Proposed Initial Inductees To The Counter-Strike Hall of Fame

Mike "Ragamuffin" Ciavarella March 29th 2016 3:00 PM

The term "legend" is thrown around loosely in Counter-Strike, but who are the individuals who will actually be enshrined in ESL's hall of fame?

ESL has announced this week that they will create an eSports Hall of Fame to honor great players in various games. This will start as Counter-Strike only but expand into other games in the coming years. This obviously begs the question: who will the initial class of inductees be into this hall? ESL has only given a few criteria for who can be selected for this prestigious honor. In addition to having to make "great contributions to eSports", players will need to have had "a career that is worthy of being inducted" and will need to have been retired "for at least a year".

I want to add a few more specifications to weed out players in this group. There are many players considered "legends" throughout the history of Counter-Strike simply because they are fondly remembered. Fans of different teams in different countries consider their favorite players to be the best at what they do, and exalt them for their specific achievements. Therefore, if we inducted every player that was considered a legend, the hall would explode in size rather quickly. Because of this, it is important to limit the players inducted, at least initially, to the absolute greats that defined the game of Counter-Strike when they were playing. I will abide by the following guidelines in my selections, and encourage other writers to do the same:

1) A player's entire body of work must be considered. Some players rise up from seemingly out of nowhere to excel at the game for year or two before slipping back into the shadows. Others are inconsistent or do not play on top-tier teams. It is important for a player to have played for a long time, consistently against high level opponents, and to have performed his role for his team exceptionally well throughout that time. Here are players who fit some but not all of that criteria (not necessarily eligible for induction anyway):
markeloff - Has played for a long time at a high level, but was only in his prime for a couple years.
Jungle - Has played for a long time and has been a crazy aimer throughout his career, but his teams have not consistently played top-caliber opponents.
Gux - Played for the top team in Counter-Strike for a few years, but retired shortly afterwards.

2)An inductee should be of upstanding moral character and a positive image / ambassador for the game and the community.This means a few things. First of all, if a player has been caught using hacks or has admitted to cheating at any point in his professional career (note that this does not mean accused cheaters, flusha haters), they should be automatically disqualified. This means a player like KQLY is out of consideration. Next, any players convicted of betting on games or purposefully losing games for greater monetary gain should be banned from the hall. Given Valve's stance on excommunicating the former iBP power players, this should not be surprising. As we have seen in the Korean Starcraft leagues, there is nothing more dangerous or harmful to the vitality of an eSport than attempting to compromise the integrity of a match, and the perpetrators should never be honored. Finally, any player caught using performance enhancing drugs (e.g. adderall) in an attempt to gain an unfair advantage over other players should be omitted from consideration. Nobody has been caught since the drug testing guidelines were put in place at majors, but this should also include players like Semphis who have openly admitted to using adderall.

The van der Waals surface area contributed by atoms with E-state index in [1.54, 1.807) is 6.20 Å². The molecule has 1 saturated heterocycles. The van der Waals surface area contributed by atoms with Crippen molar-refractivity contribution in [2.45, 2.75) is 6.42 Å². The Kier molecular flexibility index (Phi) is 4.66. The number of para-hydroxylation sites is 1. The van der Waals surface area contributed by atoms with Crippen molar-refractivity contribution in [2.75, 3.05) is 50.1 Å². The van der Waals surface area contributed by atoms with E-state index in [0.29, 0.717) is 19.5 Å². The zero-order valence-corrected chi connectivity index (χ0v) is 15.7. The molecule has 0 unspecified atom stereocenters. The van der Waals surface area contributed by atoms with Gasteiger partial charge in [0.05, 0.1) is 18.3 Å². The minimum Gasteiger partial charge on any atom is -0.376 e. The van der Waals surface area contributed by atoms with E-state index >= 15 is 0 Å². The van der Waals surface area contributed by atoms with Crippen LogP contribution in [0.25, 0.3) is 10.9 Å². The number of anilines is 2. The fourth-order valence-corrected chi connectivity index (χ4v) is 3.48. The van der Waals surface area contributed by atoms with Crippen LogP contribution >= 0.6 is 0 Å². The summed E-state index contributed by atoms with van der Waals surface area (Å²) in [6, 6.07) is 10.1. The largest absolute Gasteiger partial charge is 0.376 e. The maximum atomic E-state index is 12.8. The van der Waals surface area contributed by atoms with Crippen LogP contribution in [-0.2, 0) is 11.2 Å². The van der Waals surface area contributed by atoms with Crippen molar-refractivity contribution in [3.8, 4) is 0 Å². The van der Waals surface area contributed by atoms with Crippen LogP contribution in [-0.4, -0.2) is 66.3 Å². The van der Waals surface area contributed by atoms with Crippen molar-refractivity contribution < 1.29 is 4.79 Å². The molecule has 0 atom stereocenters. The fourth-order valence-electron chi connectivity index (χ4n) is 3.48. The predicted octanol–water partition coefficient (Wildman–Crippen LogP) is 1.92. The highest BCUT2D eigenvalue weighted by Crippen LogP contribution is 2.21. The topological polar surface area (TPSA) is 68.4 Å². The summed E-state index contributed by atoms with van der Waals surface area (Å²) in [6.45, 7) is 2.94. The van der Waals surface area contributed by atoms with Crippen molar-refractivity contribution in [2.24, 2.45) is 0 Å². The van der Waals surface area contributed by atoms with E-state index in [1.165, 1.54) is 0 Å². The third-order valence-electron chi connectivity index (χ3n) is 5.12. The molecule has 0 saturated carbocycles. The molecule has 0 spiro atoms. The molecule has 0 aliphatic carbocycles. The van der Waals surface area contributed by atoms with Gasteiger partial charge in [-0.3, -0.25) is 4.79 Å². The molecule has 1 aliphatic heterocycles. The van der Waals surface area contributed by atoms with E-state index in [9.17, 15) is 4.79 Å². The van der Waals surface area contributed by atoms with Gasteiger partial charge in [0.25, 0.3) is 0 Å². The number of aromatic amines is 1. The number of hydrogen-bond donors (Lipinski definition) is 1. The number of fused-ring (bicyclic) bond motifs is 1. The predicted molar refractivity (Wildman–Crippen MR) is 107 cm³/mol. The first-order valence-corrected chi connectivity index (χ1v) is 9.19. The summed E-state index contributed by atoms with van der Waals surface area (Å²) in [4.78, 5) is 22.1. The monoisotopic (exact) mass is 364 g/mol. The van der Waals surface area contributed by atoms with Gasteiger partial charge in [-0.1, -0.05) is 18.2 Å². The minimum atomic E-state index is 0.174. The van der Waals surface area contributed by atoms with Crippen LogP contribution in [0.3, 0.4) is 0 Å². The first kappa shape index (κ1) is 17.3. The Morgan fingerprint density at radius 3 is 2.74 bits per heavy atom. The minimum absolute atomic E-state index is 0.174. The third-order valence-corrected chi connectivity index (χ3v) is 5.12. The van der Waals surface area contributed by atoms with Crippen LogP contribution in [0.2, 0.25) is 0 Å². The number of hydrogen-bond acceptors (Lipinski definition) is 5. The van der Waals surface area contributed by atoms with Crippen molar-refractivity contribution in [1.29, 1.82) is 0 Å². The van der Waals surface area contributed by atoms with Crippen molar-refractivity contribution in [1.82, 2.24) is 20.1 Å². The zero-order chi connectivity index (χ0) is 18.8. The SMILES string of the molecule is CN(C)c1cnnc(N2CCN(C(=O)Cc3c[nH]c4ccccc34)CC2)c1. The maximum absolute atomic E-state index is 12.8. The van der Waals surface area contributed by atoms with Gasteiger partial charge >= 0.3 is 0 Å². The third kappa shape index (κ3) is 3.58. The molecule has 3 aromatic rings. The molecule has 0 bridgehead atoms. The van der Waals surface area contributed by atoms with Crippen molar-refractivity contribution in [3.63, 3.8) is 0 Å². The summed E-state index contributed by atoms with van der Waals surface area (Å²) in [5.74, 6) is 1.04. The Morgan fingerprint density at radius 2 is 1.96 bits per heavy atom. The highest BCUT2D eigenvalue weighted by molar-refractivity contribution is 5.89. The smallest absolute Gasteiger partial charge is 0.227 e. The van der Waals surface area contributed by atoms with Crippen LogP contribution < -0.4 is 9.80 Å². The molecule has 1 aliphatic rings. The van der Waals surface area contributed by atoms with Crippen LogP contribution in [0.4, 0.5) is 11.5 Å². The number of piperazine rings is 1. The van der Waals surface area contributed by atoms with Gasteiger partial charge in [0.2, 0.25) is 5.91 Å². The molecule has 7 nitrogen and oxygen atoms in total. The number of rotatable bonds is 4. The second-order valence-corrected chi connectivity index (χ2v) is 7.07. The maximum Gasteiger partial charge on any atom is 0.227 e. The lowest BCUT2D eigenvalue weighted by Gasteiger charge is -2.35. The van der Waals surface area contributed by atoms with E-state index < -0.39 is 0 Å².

3) A player should have won at least one major in his career. This is similar to the argument in the NBA where players are not considered as great until they win a championship. In the days of Counter-Strike 1.6, what constituted a "major" was not as well defined as it is for CS:GO. Whereas today Valve is a direct sponsor of 4 large tournaments a year, back in the day, they barely sponsored any 1.6 tournaments, and went so far as to not support the game itself in its later years. However, most people following the scene at that time would consider CPL (Summer and Winter), ESWC, IEM, Dreamhack, WCG, and the short-lived WSVG to be majors at one point or another (and I may be missing a couple). With at least four opportunities to win a major tournament every year and the volatility at the top in the early days of CS, truly great players should have been able to win at least one major.

4) Players of all roles should be considered. This may seem obvious, but I fear that fraggers will get more attention from the public than in-game leaders. This is unjust to me, because it could be argued that many of the frags these aimers got were the result of perfectly crafted and executed strategies. Take a player like tr1p for example. While he was not the strongest aimer by any means, he was one of the smartest players of his time, and he created strategies that catered to both the aggressive nature of Warden, as well as the passive, defensive play style of Storm. A leader who is able work to his individual players' strengths to win matches and tournaments should not be overlooked.

5) ESL did not state whether managers are considered, but I believe they should be. It is unquestionable that Jason Lake, Torbull, and bds, among others, have had an incredible impact on the reach and legacy of Counter-Strike. However, since this was not specified, I will omit managers from this first induction class.

With these main points in mind, let's get to who I would nominate for induction in Counter-Strike's Hall of Fame.

Emil "HeatoN" Christensen 1